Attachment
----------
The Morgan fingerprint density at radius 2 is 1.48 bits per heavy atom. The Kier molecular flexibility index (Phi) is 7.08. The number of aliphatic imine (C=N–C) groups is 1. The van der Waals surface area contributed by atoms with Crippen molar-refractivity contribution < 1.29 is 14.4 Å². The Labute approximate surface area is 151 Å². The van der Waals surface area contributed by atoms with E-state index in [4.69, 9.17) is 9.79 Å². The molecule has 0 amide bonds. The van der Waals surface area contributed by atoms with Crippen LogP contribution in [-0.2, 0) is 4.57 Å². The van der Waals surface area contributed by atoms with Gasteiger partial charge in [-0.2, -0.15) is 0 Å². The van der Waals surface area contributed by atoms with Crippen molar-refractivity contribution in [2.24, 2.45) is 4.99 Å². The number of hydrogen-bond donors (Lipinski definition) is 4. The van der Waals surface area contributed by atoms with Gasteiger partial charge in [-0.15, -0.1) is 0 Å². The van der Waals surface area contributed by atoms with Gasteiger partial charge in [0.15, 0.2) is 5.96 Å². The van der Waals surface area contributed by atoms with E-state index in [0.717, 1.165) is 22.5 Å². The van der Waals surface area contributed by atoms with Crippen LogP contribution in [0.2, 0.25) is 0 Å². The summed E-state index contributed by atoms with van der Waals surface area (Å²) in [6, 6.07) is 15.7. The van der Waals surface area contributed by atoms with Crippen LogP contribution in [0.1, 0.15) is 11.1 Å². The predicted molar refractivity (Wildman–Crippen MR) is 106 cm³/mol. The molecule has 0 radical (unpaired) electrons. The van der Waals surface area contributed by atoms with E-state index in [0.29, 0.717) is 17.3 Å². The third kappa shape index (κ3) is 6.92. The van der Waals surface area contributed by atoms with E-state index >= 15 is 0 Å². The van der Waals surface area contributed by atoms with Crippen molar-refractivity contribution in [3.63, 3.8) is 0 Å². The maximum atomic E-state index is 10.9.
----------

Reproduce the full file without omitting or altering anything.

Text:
The Morgan fingerprint density at radius 2 is 1.48 bits per heavy atom. The Kier molecular flexibility index (Phi) is 7.08. The number of aliphatic imine (C=N–C) groups is 1. The van der Waals surface area contributed by atoms with Crippen molar-refractivity contribution < 1.29 is 14.4 Å². The Labute approximate surface area is 151 Å². The van der Waals surface area contributed by atoms with E-state index in [4.69, 9.17) is 9.79 Å². The molecule has 0 amide bonds. The van der Waals surface area contributed by atoms with Crippen LogP contribution in [-0.2, 0) is 4.57 Å². The van der Waals surface area contributed by atoms with Gasteiger partial charge in [-0.2, -0.15) is 0 Å². The van der Waals surface area contributed by atoms with Crippen molar-refractivity contribution in [2.24, 2.45) is 4.99 Å². The number of hydrogen-bond donors (Lipinski definition) is 4. The van der Waals surface area contributed by atoms with Gasteiger partial charge in [-0.15, -0.1) is 0 Å². The van der Waals surface area contributed by atoms with Gasteiger partial charge in [0.15, 0.2) is 5.96 Å². The van der Waals surface area contributed by atoms with E-state index in [0.717, 1.165) is 22.5 Å². The van der Waals surface area contributed by atoms with Crippen LogP contribution in [0.2, 0.25) is 0 Å². The summed E-state index contributed by atoms with van der Waals surface area (Å²) in [6, 6.07) is 15.7. The van der Waals surface area contributed by atoms with Crippen LogP contribution in [0.1, 0.15) is 11.1 Å². The predicted molar refractivity (Wildman–Crippen MR) is 106 cm³/mol. The molecule has 0 radical (unpaired) electrons. The van der Waals surface area contributed by atoms with E-state index in [0.29, 0.717) is 17.3 Å². The third kappa shape index (κ3) is 6.92. The van der Waals surface area contributed by atoms with E-state index >= 15 is 0 Å². The van der Waals surface area contributed by atoms with Crippen molar-refractivity contribution in [3.63, 3.8) is 0 Å². The maximum atomic E-state index is 10.9.